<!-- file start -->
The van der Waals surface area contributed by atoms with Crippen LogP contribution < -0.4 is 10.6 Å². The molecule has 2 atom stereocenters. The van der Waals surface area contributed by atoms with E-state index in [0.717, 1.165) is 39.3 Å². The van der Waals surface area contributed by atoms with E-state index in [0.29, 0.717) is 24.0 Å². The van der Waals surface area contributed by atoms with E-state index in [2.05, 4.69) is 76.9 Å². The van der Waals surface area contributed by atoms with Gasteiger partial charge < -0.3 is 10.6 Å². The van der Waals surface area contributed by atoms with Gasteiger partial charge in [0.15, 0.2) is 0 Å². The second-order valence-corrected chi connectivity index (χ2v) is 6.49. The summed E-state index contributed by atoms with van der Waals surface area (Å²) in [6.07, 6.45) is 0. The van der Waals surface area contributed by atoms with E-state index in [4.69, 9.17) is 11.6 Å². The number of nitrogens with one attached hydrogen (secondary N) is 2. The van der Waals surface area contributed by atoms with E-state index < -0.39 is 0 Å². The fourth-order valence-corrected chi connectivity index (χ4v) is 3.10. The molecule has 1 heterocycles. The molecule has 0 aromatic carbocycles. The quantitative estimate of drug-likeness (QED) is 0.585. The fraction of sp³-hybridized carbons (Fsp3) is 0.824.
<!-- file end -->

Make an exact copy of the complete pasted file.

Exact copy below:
The van der Waals surface area contributed by atoms with Crippen LogP contribution < -0.4 is 10.6 Å². The molecule has 2 atom stereocenters. The van der Waals surface area contributed by atoms with E-state index in [0.717, 1.165) is 39.3 Å². The van der Waals surface area contributed by atoms with E-state index in [0.29, 0.717) is 24.0 Å². The van der Waals surface area contributed by atoms with E-state index in [2.05, 4.69) is 76.9 Å². The van der Waals surface area contributed by atoms with Gasteiger partial charge < -0.3 is 10.6 Å². The van der Waals surface area contributed by atoms with Gasteiger partial charge in [0.15, 0.2) is 0 Å². The second-order valence-corrected chi connectivity index (χ2v) is 6.49. The summed E-state index contributed by atoms with van der Waals surface area (Å²) in [6.07, 6.45) is 0. The van der Waals surface area contributed by atoms with E-state index in [4.69, 9.17) is 11.6 Å². The number of nitrogens with one attached hydrogen (secondary N) is 2. The van der Waals surface area contributed by atoms with E-state index < -0.39 is 0 Å². The fourth-order valence-corrected chi connectivity index (χ4v) is 3.10. The molecule has 1 heterocycles. The molecule has 0 aromatic carbocycles. The quantitative estimate of drug-likeness (QED) is 0.585. The fraction of sp³-hybridized carbons (Fsp3) is 0.824.